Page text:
A risk-management assessment of VRL applications includes the identification of potential risks. The potential risk analysis
determined the probability of occurrence and seriousness. Probabilities occur in low, medium, and high categories. Likewise,
risk seriousness has designations of low, medium, and high. Individual risks populate a matrix of probability versus seriousness.
Risk evaluation leads to risk management. Risk avoidance takes the necessary steps to prevent a risk from occurring. Risk mitigation lessens the probability and seriousness of the risk. Risk acceptance is appropriate if the probability of occurrence is low or will not be serious enough to compromise product quality.
The most serious risk using VRLs is the potential that dirty equipment passes visual inspection and the subsequently manufactured
formulation is compromised. Another risk is a regulatory agency challenge to the VRL approach. Finally, the subjectivity of
visual assessment is a risk. The closer a VRL is to the ARL, the greater this risk becomes.
Risk analysis: key terminology
In addition to these risks, there are limitations when applying VRLs. To date, VRL determinations have been limited to stainless
steel surfaces, which comprise the vast majority of equipment surfaces. Other materials of construction were not evaluated
because of their poor reflective properties and would have to be addressed separately. VRL applications also have obvious
limitations with respect to assessing microbiological control, particularly with wet-processing equipment. A cleaning-validation
program would still need to assess the risks for microbial contamination of equipment. Surface sampling and rinse testing
would be required to demonstrate a satisfactory state of control with respect to bioburden.
Several causes are possible for dirty equipment passing visual inspection and compromising the subsequently manufactured formulation.
The most likely scenario is that the inspector either did not perform a 100% inspection or performed an inadequate inspection
on the equipment. As shown in Figure 1, the seriousness of an inadequate inspection is high because the subsequent batch could
be compromised. The range of probability of an inadequate inspection depends on several factors. Training of the inspectors
is a crucial component if VRLs are used to determine equipment cleanliness. Each active pharmaceutical ingredient (API) has
a characteristic VRL, and inspectors must be familiar with the appearance of each residue. Visual inspection must be performed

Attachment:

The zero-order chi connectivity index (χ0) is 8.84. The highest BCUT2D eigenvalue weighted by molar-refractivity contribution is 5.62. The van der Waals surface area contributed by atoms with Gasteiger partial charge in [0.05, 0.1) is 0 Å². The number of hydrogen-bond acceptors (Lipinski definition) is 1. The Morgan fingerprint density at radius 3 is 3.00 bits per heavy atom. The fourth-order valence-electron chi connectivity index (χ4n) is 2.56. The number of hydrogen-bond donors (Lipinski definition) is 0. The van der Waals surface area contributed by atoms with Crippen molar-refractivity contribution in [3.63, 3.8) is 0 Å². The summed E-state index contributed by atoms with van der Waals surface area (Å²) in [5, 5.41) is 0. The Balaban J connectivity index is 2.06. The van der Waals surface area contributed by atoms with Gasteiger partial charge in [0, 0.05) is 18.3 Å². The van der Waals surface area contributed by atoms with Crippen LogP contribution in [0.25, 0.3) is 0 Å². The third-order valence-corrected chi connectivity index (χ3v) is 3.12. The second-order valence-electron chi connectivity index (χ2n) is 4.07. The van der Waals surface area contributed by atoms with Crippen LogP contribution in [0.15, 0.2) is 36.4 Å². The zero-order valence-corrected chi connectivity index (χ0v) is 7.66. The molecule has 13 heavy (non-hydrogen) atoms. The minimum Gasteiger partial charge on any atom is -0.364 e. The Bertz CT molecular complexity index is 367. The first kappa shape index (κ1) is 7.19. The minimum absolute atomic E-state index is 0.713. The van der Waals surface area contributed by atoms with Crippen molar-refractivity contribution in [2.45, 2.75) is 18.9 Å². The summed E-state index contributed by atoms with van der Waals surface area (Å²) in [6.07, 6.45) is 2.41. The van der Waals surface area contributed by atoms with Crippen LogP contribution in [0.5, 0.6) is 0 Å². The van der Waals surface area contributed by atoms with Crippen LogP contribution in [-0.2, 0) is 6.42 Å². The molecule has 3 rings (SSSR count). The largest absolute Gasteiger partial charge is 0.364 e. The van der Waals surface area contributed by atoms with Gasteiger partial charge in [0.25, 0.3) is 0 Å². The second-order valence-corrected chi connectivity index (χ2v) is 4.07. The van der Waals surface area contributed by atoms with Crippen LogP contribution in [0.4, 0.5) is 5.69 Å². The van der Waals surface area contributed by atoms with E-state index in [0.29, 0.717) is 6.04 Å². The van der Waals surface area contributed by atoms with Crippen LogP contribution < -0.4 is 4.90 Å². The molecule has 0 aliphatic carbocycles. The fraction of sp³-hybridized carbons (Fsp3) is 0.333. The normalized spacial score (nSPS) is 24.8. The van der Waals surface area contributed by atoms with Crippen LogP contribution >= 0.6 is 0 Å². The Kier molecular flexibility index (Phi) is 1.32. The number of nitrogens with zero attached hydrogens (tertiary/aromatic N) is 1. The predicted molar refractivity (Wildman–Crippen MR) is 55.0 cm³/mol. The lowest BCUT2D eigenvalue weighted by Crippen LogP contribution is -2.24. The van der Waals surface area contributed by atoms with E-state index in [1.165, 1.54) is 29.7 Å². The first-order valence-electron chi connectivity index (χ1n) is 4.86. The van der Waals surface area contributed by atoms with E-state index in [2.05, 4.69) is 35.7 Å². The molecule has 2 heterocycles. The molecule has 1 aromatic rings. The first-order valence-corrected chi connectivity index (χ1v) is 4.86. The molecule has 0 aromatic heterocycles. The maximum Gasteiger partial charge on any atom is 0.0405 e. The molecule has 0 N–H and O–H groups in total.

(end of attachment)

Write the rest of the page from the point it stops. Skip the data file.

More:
appropriately by inspecting all contact surfaces of the product with proper viewing angles of lighting and equipment. Documented
training must be updated as new APIs and formulations are introduced into the manufacturing matrix.
VRLs resulting in residues above the ARL are a potential risk. A comparison of the VRL relative to the ARL is essential before
any use of VRLs is initiated. The VRL must be lower than the ARL to use the VRL for cleaning evaluation. Although the seriousness
for this risk is high, the probability is low.
The risk of a regulatory agency challenge is more likely when using VRLs only if there is not an initial validation study
incorporating surface or rinsate testing. FDA has stated that the use of visual examination is limited between batches of
the same product (2). Agencies from the European Union, Japan, and Canada also are likely to challenge a cleaning validation
program using VRLs. The probability of an agency questioning the use of VRLs is high. The seriousness of the risk depends
on the extent of VRL use and the data generated to support VRL use. VRL implementation can range from very specific situations,
to more general applications, to the basis for an entire cleaning validation program. The data to support the use of VRL can
range from a single, general limit (7, 8) to specific VRL determinations for each API and drug product (4, 6).
The subjectivity of VRL determinations and routine visual inspections are an ongoing risk. The probability and seriousness
of this risk depend on the extent of training, ongoing monitoring, and VRL data generation, which can be minimized in a well-run
VRL program by using at least four observers to determine VRLs and redundant monitoring, resulting in low probability and